But it's a long way from the finish line for legislators. And there is still no consensus within or between the House and Senate on what the specific cap should be on discretionary spending for next year.

All told, the CBO estimates that the 2011 budget will total $3.7 trillion based on policies that were in place this summer. A little less than a third of that would go to discretionary spending and the rest would go to entitlement programs such as Medicare and interest on the country's debt.

And that debt is the elephant in the room in all budget discussions.

"No one wants to spell out what they would do given that the choices are humongous deficits or tough policy choices, all in an incredibly tense election year," said Maya MacGuineas, president of the bipartisan Committee for a Responsible Federal Budget. "The budget never really had a chance. And another sad truth -- most of the public will never even notice."

- Ted Barrett, CNN senior congressional producer, contributed to this article. To top of page

Frontline troops push for solar energy
The U.S. Marines are testing renewable energy technologies like solar to reduce costs and casualties associated with fossil fuels. Play
25 Best Places to find rich singles
Looking for Mr. or Ms. Moneybags? Hunt down the perfect mate in these wealthy cities, which are brimming with unattached professionals. More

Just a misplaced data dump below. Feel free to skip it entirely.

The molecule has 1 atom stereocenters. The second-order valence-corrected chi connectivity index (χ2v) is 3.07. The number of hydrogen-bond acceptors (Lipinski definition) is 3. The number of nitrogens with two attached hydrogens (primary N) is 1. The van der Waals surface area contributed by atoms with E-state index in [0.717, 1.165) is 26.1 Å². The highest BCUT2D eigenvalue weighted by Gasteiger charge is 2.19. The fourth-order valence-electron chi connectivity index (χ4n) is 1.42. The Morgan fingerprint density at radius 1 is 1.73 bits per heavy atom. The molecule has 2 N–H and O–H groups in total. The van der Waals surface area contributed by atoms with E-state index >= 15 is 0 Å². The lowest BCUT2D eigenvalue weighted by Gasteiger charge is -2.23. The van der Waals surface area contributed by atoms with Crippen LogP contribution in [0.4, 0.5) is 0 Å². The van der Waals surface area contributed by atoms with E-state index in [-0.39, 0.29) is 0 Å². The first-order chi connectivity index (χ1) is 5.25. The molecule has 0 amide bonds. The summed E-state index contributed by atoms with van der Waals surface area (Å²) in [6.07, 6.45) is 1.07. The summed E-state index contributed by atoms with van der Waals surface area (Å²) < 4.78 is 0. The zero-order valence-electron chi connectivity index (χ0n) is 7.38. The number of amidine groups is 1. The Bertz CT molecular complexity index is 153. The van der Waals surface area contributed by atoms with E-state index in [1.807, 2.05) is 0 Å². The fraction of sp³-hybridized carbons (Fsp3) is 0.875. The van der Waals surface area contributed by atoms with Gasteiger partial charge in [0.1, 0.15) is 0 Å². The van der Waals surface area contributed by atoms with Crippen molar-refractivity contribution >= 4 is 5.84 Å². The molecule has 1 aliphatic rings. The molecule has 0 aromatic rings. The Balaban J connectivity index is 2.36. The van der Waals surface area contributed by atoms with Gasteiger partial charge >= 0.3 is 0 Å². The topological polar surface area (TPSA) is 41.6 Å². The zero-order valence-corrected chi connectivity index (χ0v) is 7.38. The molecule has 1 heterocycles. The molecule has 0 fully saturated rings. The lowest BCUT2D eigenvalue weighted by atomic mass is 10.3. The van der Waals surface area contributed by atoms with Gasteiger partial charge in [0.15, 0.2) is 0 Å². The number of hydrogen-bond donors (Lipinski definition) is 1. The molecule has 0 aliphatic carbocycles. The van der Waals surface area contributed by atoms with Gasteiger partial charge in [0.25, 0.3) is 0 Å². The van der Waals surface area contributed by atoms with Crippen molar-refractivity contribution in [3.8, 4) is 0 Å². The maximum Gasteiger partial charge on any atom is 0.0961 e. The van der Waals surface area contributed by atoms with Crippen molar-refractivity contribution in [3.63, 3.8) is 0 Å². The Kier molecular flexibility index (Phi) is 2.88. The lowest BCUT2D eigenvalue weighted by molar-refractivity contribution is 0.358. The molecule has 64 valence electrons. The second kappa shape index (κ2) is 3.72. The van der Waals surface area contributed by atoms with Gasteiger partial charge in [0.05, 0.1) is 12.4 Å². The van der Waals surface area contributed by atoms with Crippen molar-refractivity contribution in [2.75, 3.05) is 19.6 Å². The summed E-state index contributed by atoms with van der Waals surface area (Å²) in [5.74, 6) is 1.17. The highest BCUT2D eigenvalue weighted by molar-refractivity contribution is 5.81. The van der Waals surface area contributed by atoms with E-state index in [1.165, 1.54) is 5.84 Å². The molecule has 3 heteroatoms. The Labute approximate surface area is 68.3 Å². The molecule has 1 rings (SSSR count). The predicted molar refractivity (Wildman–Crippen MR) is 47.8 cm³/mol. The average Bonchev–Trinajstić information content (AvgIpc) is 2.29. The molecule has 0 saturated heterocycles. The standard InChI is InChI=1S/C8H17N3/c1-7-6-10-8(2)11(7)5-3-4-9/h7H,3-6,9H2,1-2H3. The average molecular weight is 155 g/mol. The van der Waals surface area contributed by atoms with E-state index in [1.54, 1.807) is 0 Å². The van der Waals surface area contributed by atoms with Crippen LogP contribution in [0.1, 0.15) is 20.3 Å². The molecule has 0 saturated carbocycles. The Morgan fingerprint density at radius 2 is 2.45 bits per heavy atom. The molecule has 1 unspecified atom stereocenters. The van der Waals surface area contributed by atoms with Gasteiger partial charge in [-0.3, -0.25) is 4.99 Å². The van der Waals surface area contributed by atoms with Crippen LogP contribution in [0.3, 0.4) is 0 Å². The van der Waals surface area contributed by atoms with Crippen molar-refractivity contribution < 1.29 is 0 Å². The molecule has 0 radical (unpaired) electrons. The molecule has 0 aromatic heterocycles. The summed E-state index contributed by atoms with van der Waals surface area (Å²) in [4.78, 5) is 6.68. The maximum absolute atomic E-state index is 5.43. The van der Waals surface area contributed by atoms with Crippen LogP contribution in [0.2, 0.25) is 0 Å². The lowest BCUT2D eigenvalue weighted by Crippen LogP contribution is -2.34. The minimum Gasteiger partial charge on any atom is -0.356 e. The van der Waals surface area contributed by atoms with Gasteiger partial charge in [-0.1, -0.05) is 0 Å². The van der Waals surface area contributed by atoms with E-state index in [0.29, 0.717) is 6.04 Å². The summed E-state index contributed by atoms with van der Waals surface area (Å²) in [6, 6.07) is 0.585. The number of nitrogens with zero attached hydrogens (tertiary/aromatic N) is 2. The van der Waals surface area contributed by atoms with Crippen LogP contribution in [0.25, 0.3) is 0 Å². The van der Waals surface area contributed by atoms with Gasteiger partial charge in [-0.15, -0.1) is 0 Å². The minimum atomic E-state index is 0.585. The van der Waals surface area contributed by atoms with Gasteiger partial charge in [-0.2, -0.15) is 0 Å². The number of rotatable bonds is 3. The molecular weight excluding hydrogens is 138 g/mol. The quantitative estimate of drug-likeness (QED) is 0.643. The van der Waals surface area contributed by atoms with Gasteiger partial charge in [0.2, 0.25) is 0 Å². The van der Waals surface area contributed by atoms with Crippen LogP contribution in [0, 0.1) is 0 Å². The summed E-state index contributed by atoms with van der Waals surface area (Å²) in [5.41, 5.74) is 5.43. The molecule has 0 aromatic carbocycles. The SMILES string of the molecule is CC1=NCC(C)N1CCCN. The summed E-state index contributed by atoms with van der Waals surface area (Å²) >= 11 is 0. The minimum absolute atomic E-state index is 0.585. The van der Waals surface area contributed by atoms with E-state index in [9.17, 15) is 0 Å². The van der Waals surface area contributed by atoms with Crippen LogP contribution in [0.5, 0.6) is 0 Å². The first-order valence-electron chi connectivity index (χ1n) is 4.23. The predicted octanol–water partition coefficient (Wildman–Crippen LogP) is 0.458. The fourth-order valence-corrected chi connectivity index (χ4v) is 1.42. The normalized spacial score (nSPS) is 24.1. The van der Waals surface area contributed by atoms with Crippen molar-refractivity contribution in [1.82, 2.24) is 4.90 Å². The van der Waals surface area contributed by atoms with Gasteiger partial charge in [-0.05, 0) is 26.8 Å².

Fun festivals: Twins to mustard to pirates!
You'll see double in Twinsburg, Ohio, and Ketchup lovers should beware in Middleton, WI. Here's some of the best and strangest town festivals. Play
Index Last Change % Change
Dow 16,399.67 19.26 0.12%
Nasdaq 4,316.07 57.63 1.35%
S&P 500 1,904.01 17.25 0.91%
Treasuries 2.18 -0.02 -0.82%
Data as of 6:15pm ET
Company Price Change % Change
Apple Inc 99.76 2.09 2.14%
Bank of America Corp... 16.26 0.05 0.31%
Pfizer Inc 27.93 0.10 0.36%
Facebook Inc 76.95 1.00 1.32%
Microsoft Corp 44.08 0.45 1.03%
Data as of 4:04pm ET

Sections

Better-than-expected iPhone sales and record Mac sales lifted Apple in its fiscal fourth quarter. More

Big projects often divide cities. But Minneapolis' light rail line is creating jobs and driving development in underserved areas. More

In three years, all Chicago high school students will have to take a coding course in order to graduate. More

Host a furniture market. Here's how small town High Point, N.C. rakes in this much money -- twice a year. More

Detroit has 80,000 dilapidated properties and 100,000 empty lots. It's trying to get more people like Antjuan Wyatt to buy them. More

Market indexes are shown in real time, except for the DJIA, which is delayed by two minutes. All times are ET. Disclaimer Morningstar: © 2014 Morningstar, Inc. All Rights Reserved. Disclaimer The Dow Jones IndexesSM are proprietary to and distributed by Dow Jones & Company, Inc. and have been licensed for use. All content of the Dow Jones IndexesSM © 2014 is proprietary to Dow Jones & Company, Inc. Chicago Mercantile Association. The market data is the property of Chicago Mercantile Exchange Inc. and its licensors. All rights reserved. FactSet Research Systems Inc. 2014. All rights reserved. Most stock quote data provided by BATS.